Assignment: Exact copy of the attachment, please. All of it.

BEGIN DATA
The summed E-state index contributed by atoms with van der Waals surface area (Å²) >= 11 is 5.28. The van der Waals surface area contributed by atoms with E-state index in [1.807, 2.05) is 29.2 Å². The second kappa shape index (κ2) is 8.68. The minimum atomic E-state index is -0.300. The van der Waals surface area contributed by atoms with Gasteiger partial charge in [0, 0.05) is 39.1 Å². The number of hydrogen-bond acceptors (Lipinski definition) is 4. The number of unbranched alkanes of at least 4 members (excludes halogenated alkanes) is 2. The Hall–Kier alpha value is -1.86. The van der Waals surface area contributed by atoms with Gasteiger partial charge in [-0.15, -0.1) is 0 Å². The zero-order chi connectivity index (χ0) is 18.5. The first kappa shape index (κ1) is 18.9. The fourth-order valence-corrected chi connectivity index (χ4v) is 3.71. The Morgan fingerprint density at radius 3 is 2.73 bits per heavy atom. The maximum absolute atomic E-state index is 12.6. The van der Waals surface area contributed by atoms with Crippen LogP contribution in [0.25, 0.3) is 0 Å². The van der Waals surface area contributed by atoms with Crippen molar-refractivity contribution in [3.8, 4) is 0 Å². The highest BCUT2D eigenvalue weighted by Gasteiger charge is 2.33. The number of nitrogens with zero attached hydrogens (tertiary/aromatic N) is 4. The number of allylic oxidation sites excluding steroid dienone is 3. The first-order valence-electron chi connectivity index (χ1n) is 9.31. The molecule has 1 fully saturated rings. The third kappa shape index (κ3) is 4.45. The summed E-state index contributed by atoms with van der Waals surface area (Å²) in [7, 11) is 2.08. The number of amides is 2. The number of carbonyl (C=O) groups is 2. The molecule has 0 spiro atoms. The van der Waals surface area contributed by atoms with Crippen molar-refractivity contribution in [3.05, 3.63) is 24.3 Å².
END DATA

The summed E-state index contributed by atoms with van der Waals surface area (Å²) >= 11 is 5.28. The van der Waals surface area contributed by atoms with E-state index in [1.807, 2.05) is 29.2 Å². The second kappa shape index (κ2) is 8.68. The minimum atomic E-state index is -0.300. The van der Waals surface area contributed by atoms with Gasteiger partial charge in [0, 0.05) is 39.1 Å². The number of hydrogen-bond acceptors (Lipinski definition) is 4. The number of unbranched alkanes of at least 4 members (excludes halogenated alkanes) is 2. The Hall–Kier alpha value is -1.86. The van der Waals surface area contributed by atoms with Gasteiger partial charge in [-0.15, -0.1) is 0 Å². The zero-order chi connectivity index (χ0) is 18.5. The first kappa shape index (κ1) is 18.9. The fourth-order valence-corrected chi connectivity index (χ4v) is 3.71. The Morgan fingerprint density at radius 3 is 2.73 bits per heavy atom. The maximum absolute atomic E-state index is 12.6. The van der Waals surface area contributed by atoms with Crippen LogP contribution in [0.25, 0.3) is 0 Å². The van der Waals surface area contributed by atoms with Crippen molar-refractivity contribution in [3.8, 4) is 0 Å². The highest BCUT2D eigenvalue weighted by Gasteiger charge is 2.33. The number of nitrogens with zero attached hydrogens (tertiary/aromatic N) is 4. The number of allylic oxidation sites excluding steroid dienone is 3. The first-order valence-electron chi connectivity index (χ1n) is 9.31. The molecule has 1 fully saturated rings. The third kappa shape index (κ3) is 4.45. The summed E-state index contributed by atoms with van der Waals surface area (Å²) in [7, 11) is 2.08. The number of amides is 2. The number of carbonyl (C=O) groups is 2. The molecule has 0 spiro atoms. The van der Waals surface area contributed by atoms with Crippen molar-refractivity contribution in [3.05, 3.63) is 24.3 Å².